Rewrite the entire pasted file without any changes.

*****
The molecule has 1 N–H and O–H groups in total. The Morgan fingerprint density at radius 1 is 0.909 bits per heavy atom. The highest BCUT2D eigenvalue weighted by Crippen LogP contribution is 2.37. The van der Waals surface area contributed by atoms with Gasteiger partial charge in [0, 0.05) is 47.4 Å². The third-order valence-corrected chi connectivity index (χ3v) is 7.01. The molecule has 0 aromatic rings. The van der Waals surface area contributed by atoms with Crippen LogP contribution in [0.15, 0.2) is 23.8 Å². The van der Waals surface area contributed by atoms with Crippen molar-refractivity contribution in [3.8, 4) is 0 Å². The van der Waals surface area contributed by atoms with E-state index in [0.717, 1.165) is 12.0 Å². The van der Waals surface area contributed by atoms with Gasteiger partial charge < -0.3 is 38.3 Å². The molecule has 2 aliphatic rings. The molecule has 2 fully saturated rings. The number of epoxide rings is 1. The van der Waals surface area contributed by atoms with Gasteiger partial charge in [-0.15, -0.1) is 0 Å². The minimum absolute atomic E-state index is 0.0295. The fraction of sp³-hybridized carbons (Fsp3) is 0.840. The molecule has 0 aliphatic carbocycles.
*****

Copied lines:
The molecule has 1 N–H and O–H groups in total. The Morgan fingerprint density at radius 1 is 0.909 bits per heavy atom. The highest BCUT2D eigenvalue weighted by Crippen LogP contribution is 2.37. The van der Waals surface area contributed by atoms with Gasteiger partial charge in [0, 0.05) is 47.4 Å². The third-order valence-corrected chi connectivity index (χ3v) is 7.01. The molecule has 0 aromatic rings. The van der Waals surface area contributed by atoms with Crippen LogP contribution in [0.15, 0.2) is 23.8 Å². The van der Waals surface area contributed by atoms with Crippen molar-refractivity contribution in [3.8, 4) is 0 Å². The van der Waals surface area contributed by atoms with E-state index in [0.717, 1.165) is 12.0 Å². The van der Waals surface area contributed by atoms with Gasteiger partial charge < -0.3 is 38.3 Å². The molecule has 2 aliphatic rings. The molecule has 2 fully saturated rings. The number of epoxide rings is 1. The van der Waals surface area contributed by atoms with Gasteiger partial charge in [-0.15, -0.1) is 0 Å². The minimum absolute atomic E-state index is 0.0295. The fraction of sp³-hybridized carbons (Fsp3) is 0.840. The molecule has 0 aliphatic carbocycles.